By finding a suitor for Anderson’s monstrous contract, the Rockets just saved themselves ~$3 million in cap space after you add Knight’s 2018-19 contract ($14.6 million) with Chriss’ ($3.2 million).
Their luxury-tax bill just dropped by 28% from $20.4M to $14.7M…
And the last time I checked: Trevor Ariza, one of the most important players on the Rockets’ 65-win team last season, signed a one-year, $15 million contract with the Suns as an unrestricted free agent this summer.
What if … just saying … what if Morey told Ariza to go get his bag from the Suns, make sure you commit for only one year, and try his best to get waived before the March deadline? Morey would then scoop him up with the space created in this deal announced last night, unless he uses it on someone else first.
Is it a wild conspiracy theory that Morey has had this plan since Day 1 and Ariza is one of his many pawns? Yes.
A few issues here: Nobody is trading any assets for a one-year, $15 million Ariza rental unless it’s a multi-team affair involving a championship contender.
Also, Ariza is under contract for the entire season and doesn’t have “trade me” Kyrie Irving talent.
What he does have is the leverage of the Suns being in the gutter of the Western Conference standings.
At some point, the Suns are just going to say “f*** it” and run out all their young draft picks for 35 minutes a game.
Between Devin Booker, DeAndre Ayton, Mikal Bridges, Dragan Bender, Josh Jackson, and TJ Warren, this roster is stacked with guys who can be franchise-foundation players for a long time and need to spread their wings as much as possible.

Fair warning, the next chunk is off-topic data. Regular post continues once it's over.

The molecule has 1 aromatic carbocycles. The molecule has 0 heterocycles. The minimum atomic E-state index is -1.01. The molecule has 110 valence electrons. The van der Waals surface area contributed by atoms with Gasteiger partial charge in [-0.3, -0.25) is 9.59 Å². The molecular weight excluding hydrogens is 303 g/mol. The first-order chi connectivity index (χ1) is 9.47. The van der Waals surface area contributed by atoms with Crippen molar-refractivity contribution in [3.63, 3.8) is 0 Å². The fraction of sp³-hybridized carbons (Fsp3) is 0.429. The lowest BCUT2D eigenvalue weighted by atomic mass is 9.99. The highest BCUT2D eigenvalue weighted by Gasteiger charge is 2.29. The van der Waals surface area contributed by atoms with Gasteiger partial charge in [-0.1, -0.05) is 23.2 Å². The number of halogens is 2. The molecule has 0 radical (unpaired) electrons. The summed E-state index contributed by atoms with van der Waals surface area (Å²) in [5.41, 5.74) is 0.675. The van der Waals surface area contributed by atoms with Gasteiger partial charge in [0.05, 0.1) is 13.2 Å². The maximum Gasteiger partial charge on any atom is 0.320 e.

Subsequently, Ariza and Anderson would head to the bench, and it just makes too much sense for Phoenix to waive Ariza, save a couple million dollars in a buyout negotiation and let him sign elsewhere as they #TryonForZion.
But if this theory fails to materialize, Morey still has cards to play.
He has Knight’s very tradeable contract and a first-round draft pick to sweeten the pot.
If Knight is able to return and prove he’s still the fringe All-Star he was a couple years ago before the injuries and #TheSuns, what’s stopping Morey for spinning this into much-needed “perimeter swingmen please lord somebody help us with Durant in the playoffs” support?
Kent Bazemore, DeMarre Carroll, James Johnson, Iman Shumpert, Jon Leuer, Terrence Ross and Tony Snell just to name a few — are all players whose contracts line up with Knight’s AND could be on the trading block this year as their current teams look to restructure for the future.
We could sit here all day and speculate, honestly that’s really all there is to do during NBA August, but in the end — let’s all come to terms on the hypothesis that Morey is up to something behind that suspiciously immersed avatar…
He knows it’s going to take something supernatural to defeat the Warriors in the playoffs, and to make it happen, he is not going to sit on his hands waiting for the stars to align.
Instead, he’ll be busy tip-toeing in the shadows, spinning random deals in the middle of the night, trying to create his own luck.